In one embodiment, an ultrasonically driven pump for pumping liquid from a reservoir containing such liquid general comprises an elongate ultrasonic waveguide having longitudinally opposite first and second ends, a nodal region located longitudinally between said first and second ends of the waveguide, and an internal passage extending longitudinally within the waveguide along at least a portion of the waveguide from the first end to beyond the nodal region toward the second end of the waveguide. The waveguide has an inlet at the first end in fluid communication with the internal passage for receiving liquid from the reservoir into the waveguide. The waveguide also has an outlet in fluid communication with the internal passage and spaced longitudinally from the inlet at a location longitudinally beyond the nodal region of the waveguide relative to the inlet for exhausting liquid from the pump. The waveguide is configured for greater longitudinal displacement at the inlet than at the outlet of the waveguide in response to ultrasonic excitation of the waveguide. An excitation device is operable to ultrasonically excite the waveguide to vibrate at least longitudinally of the waveguide.

In another embodiment, an ultrasonically driven pump for pumping liquid from a reservoir generally comprises an elongate ultrasonic waveguide having longitudinally opposite first and second ends, a first longitudinal segment including the first end, a second longitudinal segment including the second end and being coaxially aligned with the first longitudinal segment, and an internal passage extending longitudinally within the waveguide along at least a portion of the waveguide from the first end through the first segment and into the second segment. The waveguide further has an inlet at the first end in fluid communication with the internal passage for taking liquid from the reservoir into the waveguide, and an outlet in the second segment in fluid communication with the internal passage for exhausting liquid from the pump. The first longitudinal segment is sized larger than the second longitudinal segment in at least one of a length, a thickness and an outer cross-sectional dimension of the waveguide. An excitation device is operable to ultrasonically excite the waveguide to vibrate at least longitudinally of the waveguide.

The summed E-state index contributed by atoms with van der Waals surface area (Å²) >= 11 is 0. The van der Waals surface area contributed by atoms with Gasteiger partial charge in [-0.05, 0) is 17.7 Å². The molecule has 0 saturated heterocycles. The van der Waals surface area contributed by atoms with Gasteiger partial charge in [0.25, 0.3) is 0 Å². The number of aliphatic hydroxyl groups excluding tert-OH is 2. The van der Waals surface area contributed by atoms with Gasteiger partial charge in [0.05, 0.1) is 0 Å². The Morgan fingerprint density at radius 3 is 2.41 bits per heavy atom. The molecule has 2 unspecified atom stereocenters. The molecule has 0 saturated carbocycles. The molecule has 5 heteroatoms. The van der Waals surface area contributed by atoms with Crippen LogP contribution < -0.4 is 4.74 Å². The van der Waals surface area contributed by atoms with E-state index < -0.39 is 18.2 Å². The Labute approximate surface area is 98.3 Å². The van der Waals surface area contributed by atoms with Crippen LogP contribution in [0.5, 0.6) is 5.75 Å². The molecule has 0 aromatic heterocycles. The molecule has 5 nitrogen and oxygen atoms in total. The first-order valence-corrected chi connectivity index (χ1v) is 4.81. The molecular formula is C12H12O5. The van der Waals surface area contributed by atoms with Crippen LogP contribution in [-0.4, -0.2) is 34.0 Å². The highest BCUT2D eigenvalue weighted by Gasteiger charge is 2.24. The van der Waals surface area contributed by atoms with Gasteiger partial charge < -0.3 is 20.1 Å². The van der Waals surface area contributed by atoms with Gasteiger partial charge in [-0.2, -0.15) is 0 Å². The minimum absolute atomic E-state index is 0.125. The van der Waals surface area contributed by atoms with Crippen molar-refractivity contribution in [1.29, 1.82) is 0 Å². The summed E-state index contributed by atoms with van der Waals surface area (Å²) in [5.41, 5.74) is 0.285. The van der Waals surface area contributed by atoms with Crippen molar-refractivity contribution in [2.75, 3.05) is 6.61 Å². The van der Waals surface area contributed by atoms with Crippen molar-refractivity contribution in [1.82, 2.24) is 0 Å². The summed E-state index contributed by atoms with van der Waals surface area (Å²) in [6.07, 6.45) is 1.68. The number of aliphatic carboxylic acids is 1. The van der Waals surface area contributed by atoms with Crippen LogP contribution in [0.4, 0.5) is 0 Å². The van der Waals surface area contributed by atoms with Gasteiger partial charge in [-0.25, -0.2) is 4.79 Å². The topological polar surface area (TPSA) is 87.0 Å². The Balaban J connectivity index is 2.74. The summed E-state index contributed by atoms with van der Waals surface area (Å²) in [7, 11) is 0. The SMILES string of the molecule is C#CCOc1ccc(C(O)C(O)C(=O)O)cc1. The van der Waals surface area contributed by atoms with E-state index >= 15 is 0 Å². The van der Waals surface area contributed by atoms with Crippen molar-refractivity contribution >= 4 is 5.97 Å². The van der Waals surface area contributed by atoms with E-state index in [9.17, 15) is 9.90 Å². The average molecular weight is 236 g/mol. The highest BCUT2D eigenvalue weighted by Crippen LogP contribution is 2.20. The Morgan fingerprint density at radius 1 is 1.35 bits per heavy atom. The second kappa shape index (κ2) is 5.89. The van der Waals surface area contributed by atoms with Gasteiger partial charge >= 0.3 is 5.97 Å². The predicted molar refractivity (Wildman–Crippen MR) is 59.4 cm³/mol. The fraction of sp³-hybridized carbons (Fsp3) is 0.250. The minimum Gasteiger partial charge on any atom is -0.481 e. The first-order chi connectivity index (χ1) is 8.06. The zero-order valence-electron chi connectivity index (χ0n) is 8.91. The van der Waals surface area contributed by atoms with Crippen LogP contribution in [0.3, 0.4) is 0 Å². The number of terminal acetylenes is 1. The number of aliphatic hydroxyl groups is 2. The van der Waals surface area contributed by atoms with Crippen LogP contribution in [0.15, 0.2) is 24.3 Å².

In one embodiment of a method of pumping a liquid, at least a portion of an elongate ultrasonic waveguide is immersed in a reservoir of liquid. The waveguide has longitudinally opposite first and second ends, a nodal region located longitudinally between the first and second ends of the waveguide, and an internal passage extending longitudinally within the waveguide along at least a portion of the waveguide from the first end to beyond the nodal region toward the second end of the waveguide. The waveguide also has an inlet at the first end in fluid communication with the internal passage and an outlet in fluid communication with the internal passage and spaced longitudinally from the inlet at a location longitudinally beyond the nodal region of the waveguide relative to the inlet. The immersed portion of the waveguide extends from the inlet at the first end of the waveguide to a location that is one of generally longitudinally adjacent, at and beyond the nodal region of the waveguide. The waveguide is ultrasonically excited to cause the waveguide to vibrate at an ultrasonic frequency.

BRIEF DESCRIPTION OF THE DRAWINGS

FIG. 1 is a schematic, longitudinal cross-section of one embodiment of an ultrasonically driven pump mounted to a reservoir housing;

FIG. 2 is a side elevation of the ultrasonically driven pump of FIG. 1 separated from the reservoir housing;

FIG. 3 is longitudinal cross-section of the ultrasonically driven pump of FIG. 1 separated from the reservoir housing;

FIG. 4 is a fragmented cross-section of an enlarged portion of the ultrasonically driven pump and housing of FIG. 1;

FIG. 5 is a schematic, longitudinal cross-section of a second embodiment of an ultrasonically driven pump separated from a reservoir housing and immersed in liquid within the housing;

FIG. 6 is schematic, longitudinal cross-section of a third embodiment of an ultrasonically driven pump with the pump mounted to a reservoir housing; and

FIG. 7 is a fragmented cross-section of an enlarged portion of the ultrasonically driven pump and reservoir housing of FIG. 6.

Corresponding reference characters indicate corresponding parts throughout the drawings.

DETAILED DESCRIPTION OF THE INVENTION

With reference now to the drawings and in particular to FIG. 1, one embodiment of an ultrasonically driven pump is indicated generally at 100 and illustrated as being mounted to a reservoir housing 102 having an interior chamber 104 containing a liquid 106 to be pumped. The term liquid, as used herein, refers to an amorphous (noncrystalline) form matter intermediate between gases and solids, in which the molecules are much more highly concentrated than in gases, but much less concentrated than in solids. The liquid 106 may comprise a single component or may be comprised of multiple components. For example, characteristic of liquids is their ability to flow as a result of an applied force. Liquids that flow immediately upon application of force and for which the rate of flow is directly proportional to the force applied are generally referred to as Newtonian fluids. Other suitable liquids have abnormal flow response when force is applied and exhibit non-Newtonian flow properties.

For example, the ultrasonic waveguide pump 100 may be used to pump liquids 106 such as, without limitation, water, blood, molten bitumens, viscous paints, hot melt adhesives, thermoplastic materials that soften to a flowable form when exposed to hear and return to a relatively set or hardened condition upon cooling (e.g., crude rubber, wax, polyolefins and the like), syrups, heavy oils, inks, fuels, liquid medication, emulsions, slurries, suspension and combinations thereof.